First, here is my cron job code. I just typed “crontab -e” in a command line and added the following line of code:

0 1 * * 1,3,5 /usr/bin/python Dropbox/HodgePodge/MWFToDo.py

The initial “0 1” means to do “0 minutes after 1 am.” Then next “* *” means do any day of the month (1–31) and any month of the year. The final “1,3,5” means do the first, third, and fifth days of the week (MWF). So “0 1 * * 1,3,5” just means “do something at 1 am every MWF.” What should be done is to run Python (located at /usr/bin/python) on the file at “Dropbox/HodgePodge/MWFToDo.py).

That is it—the computer now runs that Python script every Monday, Wednesday, and Friday. The Python script is below:

with open(“Dropbox/ToDo”, “r+”) as f:
old = f.read() # read everything in the file
f.seek(0) # rewind
f.write( “343:\nCheck Canvas for pre-class work at 10 am\nChange Dailywork in Canvas\nUpdate Actual Plan\nGrade (Daily Homework for sure, maybe other things)\nLook at next class’s materials\n\n124:\nCollect Daily HW in class, give to Joe\nChange Dailywork in Canvas\nUpdate Actual Plan\nLook at next class’s materials\n\n” + old) # write the new line before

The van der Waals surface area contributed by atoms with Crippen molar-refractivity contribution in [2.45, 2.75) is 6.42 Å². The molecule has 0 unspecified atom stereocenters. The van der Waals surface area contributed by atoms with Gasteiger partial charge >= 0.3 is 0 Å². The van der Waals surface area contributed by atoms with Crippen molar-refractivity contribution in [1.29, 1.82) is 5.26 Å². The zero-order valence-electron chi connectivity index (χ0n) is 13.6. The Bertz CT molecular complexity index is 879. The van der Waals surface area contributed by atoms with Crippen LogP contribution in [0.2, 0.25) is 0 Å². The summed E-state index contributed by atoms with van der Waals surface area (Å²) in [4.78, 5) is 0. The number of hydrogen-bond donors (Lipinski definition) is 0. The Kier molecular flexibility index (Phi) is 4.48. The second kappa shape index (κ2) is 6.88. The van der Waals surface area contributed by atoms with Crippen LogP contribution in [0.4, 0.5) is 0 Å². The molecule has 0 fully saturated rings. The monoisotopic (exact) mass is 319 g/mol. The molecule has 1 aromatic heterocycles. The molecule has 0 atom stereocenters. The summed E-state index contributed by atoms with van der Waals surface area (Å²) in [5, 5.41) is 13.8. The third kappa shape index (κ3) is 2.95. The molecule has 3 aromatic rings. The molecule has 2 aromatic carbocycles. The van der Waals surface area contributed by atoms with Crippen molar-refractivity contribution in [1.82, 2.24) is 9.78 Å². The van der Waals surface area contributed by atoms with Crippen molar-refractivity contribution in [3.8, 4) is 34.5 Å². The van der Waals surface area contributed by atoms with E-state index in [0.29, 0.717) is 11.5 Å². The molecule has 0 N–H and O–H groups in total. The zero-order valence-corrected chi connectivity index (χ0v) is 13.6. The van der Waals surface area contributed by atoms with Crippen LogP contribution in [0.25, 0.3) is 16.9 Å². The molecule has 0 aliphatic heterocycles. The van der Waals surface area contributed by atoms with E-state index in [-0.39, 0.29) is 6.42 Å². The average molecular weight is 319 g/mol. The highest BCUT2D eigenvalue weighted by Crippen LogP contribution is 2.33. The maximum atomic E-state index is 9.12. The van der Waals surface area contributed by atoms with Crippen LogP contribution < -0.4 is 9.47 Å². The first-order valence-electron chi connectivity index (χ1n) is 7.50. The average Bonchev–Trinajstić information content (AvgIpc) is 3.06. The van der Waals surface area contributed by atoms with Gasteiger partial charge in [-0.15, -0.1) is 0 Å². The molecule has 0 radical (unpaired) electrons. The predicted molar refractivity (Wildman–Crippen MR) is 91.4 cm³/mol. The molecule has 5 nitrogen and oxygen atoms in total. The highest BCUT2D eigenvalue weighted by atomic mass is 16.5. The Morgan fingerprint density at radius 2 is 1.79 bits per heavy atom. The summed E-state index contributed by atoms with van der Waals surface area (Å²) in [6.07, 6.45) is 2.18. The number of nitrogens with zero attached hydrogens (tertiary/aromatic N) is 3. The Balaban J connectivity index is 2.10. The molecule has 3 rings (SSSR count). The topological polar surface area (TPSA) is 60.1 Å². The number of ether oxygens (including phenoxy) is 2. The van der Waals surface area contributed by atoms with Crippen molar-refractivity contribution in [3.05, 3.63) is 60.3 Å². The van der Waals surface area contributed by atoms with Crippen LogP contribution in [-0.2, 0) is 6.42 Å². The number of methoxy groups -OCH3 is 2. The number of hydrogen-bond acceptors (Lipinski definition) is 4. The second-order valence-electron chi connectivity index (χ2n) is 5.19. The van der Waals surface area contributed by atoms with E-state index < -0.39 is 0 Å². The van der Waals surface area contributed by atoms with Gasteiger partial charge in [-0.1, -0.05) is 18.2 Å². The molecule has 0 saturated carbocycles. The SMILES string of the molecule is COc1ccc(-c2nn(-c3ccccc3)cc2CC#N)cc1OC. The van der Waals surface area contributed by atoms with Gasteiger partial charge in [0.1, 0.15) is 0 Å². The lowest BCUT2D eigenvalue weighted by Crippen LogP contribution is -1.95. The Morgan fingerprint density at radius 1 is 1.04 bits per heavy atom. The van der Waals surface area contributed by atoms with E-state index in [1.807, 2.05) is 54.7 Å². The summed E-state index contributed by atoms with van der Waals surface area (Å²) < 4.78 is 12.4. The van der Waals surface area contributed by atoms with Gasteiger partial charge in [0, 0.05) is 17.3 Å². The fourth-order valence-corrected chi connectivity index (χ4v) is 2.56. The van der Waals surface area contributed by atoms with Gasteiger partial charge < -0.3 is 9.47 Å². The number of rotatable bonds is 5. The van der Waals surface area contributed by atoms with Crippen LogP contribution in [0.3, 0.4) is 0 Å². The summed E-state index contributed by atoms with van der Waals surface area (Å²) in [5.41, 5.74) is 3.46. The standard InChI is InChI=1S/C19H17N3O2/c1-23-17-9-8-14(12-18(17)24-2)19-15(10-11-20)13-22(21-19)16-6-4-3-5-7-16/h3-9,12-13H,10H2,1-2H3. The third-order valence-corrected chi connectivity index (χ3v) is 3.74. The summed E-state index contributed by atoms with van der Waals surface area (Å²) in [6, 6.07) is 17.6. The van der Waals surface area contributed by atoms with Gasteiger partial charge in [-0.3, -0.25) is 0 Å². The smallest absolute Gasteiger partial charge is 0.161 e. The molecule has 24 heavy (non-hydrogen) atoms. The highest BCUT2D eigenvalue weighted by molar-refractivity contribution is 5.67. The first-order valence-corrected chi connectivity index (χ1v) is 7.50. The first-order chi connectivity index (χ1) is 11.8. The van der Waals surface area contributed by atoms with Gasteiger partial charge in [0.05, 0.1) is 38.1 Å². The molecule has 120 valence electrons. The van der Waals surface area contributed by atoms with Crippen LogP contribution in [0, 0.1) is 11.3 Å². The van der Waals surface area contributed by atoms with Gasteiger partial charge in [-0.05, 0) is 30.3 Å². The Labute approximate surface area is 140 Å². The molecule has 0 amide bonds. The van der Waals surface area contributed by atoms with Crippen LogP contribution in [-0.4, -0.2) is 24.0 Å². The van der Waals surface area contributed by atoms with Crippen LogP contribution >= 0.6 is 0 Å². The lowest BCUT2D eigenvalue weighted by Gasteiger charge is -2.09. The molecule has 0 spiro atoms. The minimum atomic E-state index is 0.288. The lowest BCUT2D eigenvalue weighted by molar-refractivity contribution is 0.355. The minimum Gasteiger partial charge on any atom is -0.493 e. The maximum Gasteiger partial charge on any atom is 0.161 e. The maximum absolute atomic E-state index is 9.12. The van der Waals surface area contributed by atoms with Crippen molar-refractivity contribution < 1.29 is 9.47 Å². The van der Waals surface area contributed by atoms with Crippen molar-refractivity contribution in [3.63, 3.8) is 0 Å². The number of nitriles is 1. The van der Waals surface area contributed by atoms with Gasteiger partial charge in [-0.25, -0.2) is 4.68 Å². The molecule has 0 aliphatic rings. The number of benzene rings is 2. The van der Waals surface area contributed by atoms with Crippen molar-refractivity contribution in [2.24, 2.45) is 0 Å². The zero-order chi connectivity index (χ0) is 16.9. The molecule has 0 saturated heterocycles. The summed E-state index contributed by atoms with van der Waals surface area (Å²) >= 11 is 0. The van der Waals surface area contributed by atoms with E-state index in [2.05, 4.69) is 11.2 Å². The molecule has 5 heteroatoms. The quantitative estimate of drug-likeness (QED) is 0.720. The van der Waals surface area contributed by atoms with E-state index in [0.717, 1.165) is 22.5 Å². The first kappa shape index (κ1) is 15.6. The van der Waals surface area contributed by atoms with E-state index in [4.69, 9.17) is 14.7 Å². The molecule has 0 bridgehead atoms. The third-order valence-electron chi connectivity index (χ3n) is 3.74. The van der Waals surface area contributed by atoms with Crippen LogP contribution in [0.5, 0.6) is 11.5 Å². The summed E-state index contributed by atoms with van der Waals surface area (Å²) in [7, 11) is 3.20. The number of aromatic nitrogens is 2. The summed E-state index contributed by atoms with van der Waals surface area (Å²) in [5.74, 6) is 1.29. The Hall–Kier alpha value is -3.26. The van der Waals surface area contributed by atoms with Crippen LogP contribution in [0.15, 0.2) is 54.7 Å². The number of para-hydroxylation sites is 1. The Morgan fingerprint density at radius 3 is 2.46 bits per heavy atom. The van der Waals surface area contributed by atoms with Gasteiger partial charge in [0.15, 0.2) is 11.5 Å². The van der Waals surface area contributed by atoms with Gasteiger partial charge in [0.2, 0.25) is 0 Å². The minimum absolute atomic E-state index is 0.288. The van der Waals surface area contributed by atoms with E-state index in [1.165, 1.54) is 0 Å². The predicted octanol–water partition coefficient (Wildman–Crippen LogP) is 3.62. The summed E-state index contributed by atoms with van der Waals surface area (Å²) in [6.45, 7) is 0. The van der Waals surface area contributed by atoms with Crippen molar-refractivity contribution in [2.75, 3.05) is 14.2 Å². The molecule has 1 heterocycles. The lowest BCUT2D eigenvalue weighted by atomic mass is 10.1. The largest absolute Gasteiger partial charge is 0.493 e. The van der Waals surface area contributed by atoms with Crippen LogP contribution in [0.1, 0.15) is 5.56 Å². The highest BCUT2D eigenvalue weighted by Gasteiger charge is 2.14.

Basically, this code (which I stole from someone—probably someone from Stack Overflow) just copies what was already in the ToDo file, prepends my new items for Math 124 and Math 343, and overwrites the old file with both the new information and the old (so it effectively just adds some stuff to the beginning).

This has worked well—my to-do list is ready for me immediately when I get to work, saving me a couple of minutes. In addition to MWFToDo.py, I also have TuesadyToDo.py, WednesdayToDo.py, FridayToDo.py, and MonthlyToDo.py, which all have their own cron job. Notice that both MWFToDo.py and WednesdayToDo.py both run on Wednesdays—to be safe, I just schedule the WednesdayToDo.py at a different time (12:30 am, which is